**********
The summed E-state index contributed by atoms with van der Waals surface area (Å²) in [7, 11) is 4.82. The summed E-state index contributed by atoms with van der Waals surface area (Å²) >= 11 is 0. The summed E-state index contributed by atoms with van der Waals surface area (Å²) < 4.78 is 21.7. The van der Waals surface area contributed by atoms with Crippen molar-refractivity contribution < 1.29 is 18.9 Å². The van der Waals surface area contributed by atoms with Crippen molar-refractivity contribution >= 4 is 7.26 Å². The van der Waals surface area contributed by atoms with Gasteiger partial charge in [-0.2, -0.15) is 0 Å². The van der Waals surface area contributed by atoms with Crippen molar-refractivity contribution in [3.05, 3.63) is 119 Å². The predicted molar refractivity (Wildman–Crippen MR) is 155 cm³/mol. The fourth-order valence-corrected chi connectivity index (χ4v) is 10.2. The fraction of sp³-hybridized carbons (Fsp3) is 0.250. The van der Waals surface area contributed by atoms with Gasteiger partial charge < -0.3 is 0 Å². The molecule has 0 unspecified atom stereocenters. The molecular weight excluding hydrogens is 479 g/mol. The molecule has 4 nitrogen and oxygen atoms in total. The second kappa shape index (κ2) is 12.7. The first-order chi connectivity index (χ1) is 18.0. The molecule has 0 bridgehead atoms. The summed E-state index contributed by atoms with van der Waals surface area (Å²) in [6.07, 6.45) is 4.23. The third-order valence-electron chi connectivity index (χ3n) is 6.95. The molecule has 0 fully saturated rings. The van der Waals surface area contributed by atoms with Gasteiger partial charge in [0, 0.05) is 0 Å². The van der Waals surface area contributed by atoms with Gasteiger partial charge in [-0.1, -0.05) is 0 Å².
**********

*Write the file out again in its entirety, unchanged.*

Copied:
The summed E-state index contributed by atoms with van der Waals surface area (Å²) in [7, 11) is 4.82. The summed E-state index contributed by atoms with van der Waals surface area (Å²) >= 11 is 0. The summed E-state index contributed by atoms with van der Waals surface area (Å²) < 4.78 is 21.7. The van der Waals surface area contributed by atoms with Crippen molar-refractivity contribution < 1.29 is 18.9 Å². The van der Waals surface area contributed by atoms with Crippen molar-refractivity contribution >= 4 is 7.26 Å². The van der Waals surface area contributed by atoms with Gasteiger partial charge in [-0.2, -0.15) is 0 Å². The van der Waals surface area contributed by atoms with Crippen molar-refractivity contribution in [3.05, 3.63) is 119 Å². The predicted molar refractivity (Wildman–Crippen MR) is 155 cm³/mol. The fourth-order valence-corrected chi connectivity index (χ4v) is 10.2. The fraction of sp³-hybridized carbons (Fsp3) is 0.250. The van der Waals surface area contributed by atoms with Gasteiger partial charge < -0.3 is 0 Å². The molecule has 0 unspecified atom stereocenters. The molecular weight excluding hydrogens is 479 g/mol. The molecule has 4 nitrogen and oxygen atoms in total. The second kappa shape index (κ2) is 12.7. The first-order chi connectivity index (χ1) is 18.0. The molecule has 0 bridgehead atoms. The summed E-state index contributed by atoms with van der Waals surface area (Å²) in [6.07, 6.45) is 4.23. The third-order valence-electron chi connectivity index (χ3n) is 6.95. The molecule has 0 fully saturated rings. The van der Waals surface area contributed by atoms with Gasteiger partial charge in [0, 0.05) is 0 Å². The van der Waals surface area contributed by atoms with Gasteiger partial charge in [-0.1, -0.05) is 0 Å².